Hurley DA, O’Donoghue G, Tully MA, Klaber Moffett J, van Mechelen W, Daly L, et al. A walking programmeand a supervised exercise class versus usual physiotherapy for chronic low backpain:a single blinded randomised controlled trial (The Supervised Walking In comparison to Fitness Training for Back Pain (SWIFT) Trial). BMC Musculoskelet Disord. 2009;10:79.
Krein SL, Abdul-Wahab Y, Kadri R, Richardson CR. Adverse events experienced by participants in a back pain walking intervention:A descriptive study Chronic Illness. 2016;12(1):71–80.
Ryan CG, Grant PM, Dall PM, Gray H, Newton M, Granat M. Individual swith chronic low back pain have a lower level, and an altered pattern of physical activity compared with matched controls:an observational study. Australian J Physiotherap. 2009;55(1):53-58.
Hurley DA, Brady L, O'Brien E, McDonough SM, Baxter GD, Heneghan C. Subjective and objective evaluation of the physical activity profiles of people with low back pain and age matched control sover 7-days. J Bone Joint Surg Br. 2019.
Mobbs JR, Phan K, Maharaj M, Rao P. Physical Activity Measured with Accelerometerand Self-Rated Disability in Lumbar Spine Surgery:A Prospective Study. Global Spine J. 2016;6(5):459-64.
World Health Organization, Chodzko Zaijko WJ. The World Health Organization issues guide lines for promoting physical activity among older persons. Journal of aging and physical activity. 2010;5.
Dahm KT, Brurberg KG, Jamtvedt G, Hagen KB. Adviceto rest in bed versus advice to stay active for acute low-back painand sciatica. Cochrane Database Syst Rev. 2010:6:CD007612.
Glimore S, Mc Clelland J, Davidson M. Does walking after lumbar spinal surgery predict recovery of function at six months? Protocol for a prospective cohort study. BMC Musculoskeletal Disordes. 2016;17:472.
Mansi S, Milosavljevic S, Baxter G, Tumilty S, Hendrick P. A systematic review of studies using pedometers as an intervention for musculoskeletal diseases. BMC Musculoskelet Disord. 2014;15(1):231.
Mc Donough SM, Tully MA, Boyd A, O’Connor SR, Kerr DP, O’Neill SM, et al. Pedometer-driven walking for chronic low back pain:a feasibility randomized controlled trial. Clin J Pain. 2013;29(11):972–81.
Koes BW, vanTulder M, Lin CC, Macedo LG, McAuley J, Maher C. An update döver view of clinical guidelines for the management of non-specific low back pain in primary care. Eur Spine J. 2010;19(12):2075–94.
Garber CE, Blissmer B, Deschenes MR, Franklin BA, Lamonte MJ, Lee IM, et al. American College of Sports Medicine. American College of Sports Medicine positionstand. Quantity and quality of exercise ford evelopin gand maintaining cardio respiratory, musculoskeletal, and neuromotor fitness in apparently healthy adults: guidance for prescribing exercise. Med Sci Sports Exercise. 2011;43(7):1334–59.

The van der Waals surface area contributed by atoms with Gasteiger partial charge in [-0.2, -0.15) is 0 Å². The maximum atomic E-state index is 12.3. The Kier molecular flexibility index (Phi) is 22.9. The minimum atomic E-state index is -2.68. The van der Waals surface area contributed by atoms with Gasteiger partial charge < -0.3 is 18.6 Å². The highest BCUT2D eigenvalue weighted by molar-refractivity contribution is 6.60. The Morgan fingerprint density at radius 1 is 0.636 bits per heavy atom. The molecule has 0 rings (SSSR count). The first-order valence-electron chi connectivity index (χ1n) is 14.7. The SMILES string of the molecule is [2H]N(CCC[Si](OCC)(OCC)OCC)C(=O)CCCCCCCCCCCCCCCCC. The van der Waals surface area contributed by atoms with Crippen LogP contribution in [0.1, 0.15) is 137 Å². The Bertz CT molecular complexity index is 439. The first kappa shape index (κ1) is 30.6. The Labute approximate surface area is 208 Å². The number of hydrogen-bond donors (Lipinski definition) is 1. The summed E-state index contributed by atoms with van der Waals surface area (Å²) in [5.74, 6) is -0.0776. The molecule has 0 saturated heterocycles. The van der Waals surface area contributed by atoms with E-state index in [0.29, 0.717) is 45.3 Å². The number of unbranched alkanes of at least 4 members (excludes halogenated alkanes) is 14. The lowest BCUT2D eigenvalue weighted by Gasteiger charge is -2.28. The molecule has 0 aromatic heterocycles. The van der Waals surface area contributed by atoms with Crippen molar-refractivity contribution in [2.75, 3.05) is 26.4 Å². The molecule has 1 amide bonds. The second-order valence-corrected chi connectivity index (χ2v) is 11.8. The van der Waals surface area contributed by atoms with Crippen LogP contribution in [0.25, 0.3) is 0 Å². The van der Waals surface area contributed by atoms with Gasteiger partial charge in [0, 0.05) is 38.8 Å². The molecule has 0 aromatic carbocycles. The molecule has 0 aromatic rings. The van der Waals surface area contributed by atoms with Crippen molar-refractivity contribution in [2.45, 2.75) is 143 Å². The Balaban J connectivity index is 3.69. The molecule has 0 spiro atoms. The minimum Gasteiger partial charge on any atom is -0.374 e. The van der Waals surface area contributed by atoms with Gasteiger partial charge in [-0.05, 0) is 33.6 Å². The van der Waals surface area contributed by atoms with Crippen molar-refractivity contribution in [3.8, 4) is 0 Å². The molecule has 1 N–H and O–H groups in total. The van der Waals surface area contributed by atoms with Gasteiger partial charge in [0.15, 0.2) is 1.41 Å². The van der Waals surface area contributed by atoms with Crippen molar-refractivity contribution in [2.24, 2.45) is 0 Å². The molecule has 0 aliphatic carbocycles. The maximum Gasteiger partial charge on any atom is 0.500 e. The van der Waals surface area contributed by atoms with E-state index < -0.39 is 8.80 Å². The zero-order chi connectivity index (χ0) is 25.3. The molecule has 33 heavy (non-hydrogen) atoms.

Tully MA, Cupples ME, Chan WS, McGlade K, Young IS. Brisk walking, fitness, and cardio vascular risk:a randomized controlled trial in primary care. Prevent Med. 2005;41(2):622-8.
Schulte TL, Schubert T, Winter C, Brandes M, Hackenburg L, Wassmann H, et al. Step activity monitoring in lumbar stenosis patient sunder going decompressive surgery. Eur Spine J. 2010;19(11):1855–64.
Harris T, Kerry SM, Limb ES, Victor CR, Iliffe S, Ussher M, et al. Effect of a Primary Care Walking Intervention with and without Nurse Support on Physical Activity Levels in 45- to 75-Year-Olds:The Pedometer And Consultation Evaluation (PACEUP) Cluster Randomised Clinical Trial. PLoS Med. 2017;14:1.
Torstensen TA, Ljunggren AE, Meen HD, Odland E, Mowinckel P, Geijerstam S. Efficiency and costs of medical exercise therapy, conventional physio therapy and self exercise in patients with chronic low back pain. Spine. 1998;23(23):2616-24.
Bravata DM, Smith-Spangler C, Sundaram V, Gienger AL, Lin N, Lewis R, et al. Using pedometer stoin crease physical activity and improve health:a systematic review. JAMA. 2007;298(19):2296–304.
Yakut Y, Yakut E, Bayar K, Uygur F. Reliabilitiy and validity of the Turkish version Short-From Mcgill Pain Questionnaire in patients with rheumatoid arthritis. Clin Rheumatol. 2007;26:1083-7.
Melzack R. The Short Form Mcgill Pain Questionnaire. Pain. 1987;30 (2):191-7.
Demiral Y, Ergör G, Ünal B, Semin S, Akvardar Y, et al. Normative data and discriminative properties of short form 36 (SF-36) in Turkish urban population. BMC Public Health. 2006;6:247.
Yakut E, Duger T, Oksuz Ç, Yoruksan S, Uretan K, Turan D, et al. Validation of the Turkish version of the Oswesrty Disability Index for patients with low back pain. Spine. 2004;29(5):581-5.